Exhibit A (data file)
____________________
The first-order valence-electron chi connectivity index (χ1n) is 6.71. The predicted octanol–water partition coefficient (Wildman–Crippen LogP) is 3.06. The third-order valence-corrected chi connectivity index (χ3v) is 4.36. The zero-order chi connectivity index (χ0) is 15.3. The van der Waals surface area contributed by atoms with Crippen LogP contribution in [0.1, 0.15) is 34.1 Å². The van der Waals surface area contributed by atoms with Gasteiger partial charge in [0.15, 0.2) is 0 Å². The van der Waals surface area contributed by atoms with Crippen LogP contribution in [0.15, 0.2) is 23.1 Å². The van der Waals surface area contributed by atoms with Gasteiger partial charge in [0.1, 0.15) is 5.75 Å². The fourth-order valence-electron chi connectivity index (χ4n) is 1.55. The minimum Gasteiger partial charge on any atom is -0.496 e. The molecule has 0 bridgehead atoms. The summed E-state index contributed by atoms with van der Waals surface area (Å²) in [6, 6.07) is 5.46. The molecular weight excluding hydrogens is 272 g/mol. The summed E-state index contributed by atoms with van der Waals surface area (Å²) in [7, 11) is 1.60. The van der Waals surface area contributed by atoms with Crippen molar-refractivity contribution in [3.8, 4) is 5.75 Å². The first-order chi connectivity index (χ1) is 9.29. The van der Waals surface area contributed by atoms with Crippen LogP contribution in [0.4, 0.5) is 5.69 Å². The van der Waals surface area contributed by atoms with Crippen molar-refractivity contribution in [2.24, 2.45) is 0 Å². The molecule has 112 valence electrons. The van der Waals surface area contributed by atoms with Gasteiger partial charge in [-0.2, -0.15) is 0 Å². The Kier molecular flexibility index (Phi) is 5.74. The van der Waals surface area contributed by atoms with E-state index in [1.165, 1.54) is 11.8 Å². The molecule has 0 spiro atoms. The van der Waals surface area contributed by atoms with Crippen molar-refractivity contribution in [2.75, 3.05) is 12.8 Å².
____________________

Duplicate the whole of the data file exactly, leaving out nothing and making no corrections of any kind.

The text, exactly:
The first-order valence-electron chi connectivity index (χ1n) is 6.71. The predicted octanol–water partition coefficient (Wildman–Crippen LogP) is 3.06. The third-order valence-corrected chi connectivity index (χ3v) is 4.36. The zero-order chi connectivity index (χ0) is 15.3. The van der Waals surface area contributed by atoms with Crippen LogP contribution in [0.1, 0.15) is 34.1 Å². The van der Waals surface area contributed by atoms with Gasteiger partial charge in [0.15, 0.2) is 0 Å². The van der Waals surface area contributed by atoms with Crippen LogP contribution in [0.15, 0.2) is 23.1 Å². The van der Waals surface area contributed by atoms with Gasteiger partial charge in [0.1, 0.15) is 5.75 Å². The fourth-order valence-electron chi connectivity index (χ4n) is 1.55. The minimum Gasteiger partial charge on any atom is -0.496 e. The molecule has 0 bridgehead atoms. The summed E-state index contributed by atoms with van der Waals surface area (Å²) in [6, 6.07) is 5.46. The molecular weight excluding hydrogens is 272 g/mol. The summed E-state index contributed by atoms with van der Waals surface area (Å²) in [7, 11) is 1.60. The van der Waals surface area contributed by atoms with Crippen molar-refractivity contribution in [3.8, 4) is 5.75 Å². The first-order chi connectivity index (χ1) is 9.29. The van der Waals surface area contributed by atoms with Crippen LogP contribution in [0.4, 0.5) is 5.69 Å². The van der Waals surface area contributed by atoms with Crippen molar-refractivity contribution in [2.24, 2.45) is 0 Å². The molecule has 112 valence electrons. The van der Waals surface area contributed by atoms with Gasteiger partial charge in [-0.2, -0.15) is 0 Å². The Kier molecular flexibility index (Phi) is 5.74. The van der Waals surface area contributed by atoms with E-state index in [1.165, 1.54) is 11.8 Å². The molecule has 0 spiro atoms. The van der Waals surface area contributed by atoms with Crippen molar-refractivity contribution in [2.75, 3.05) is 12.8 Å².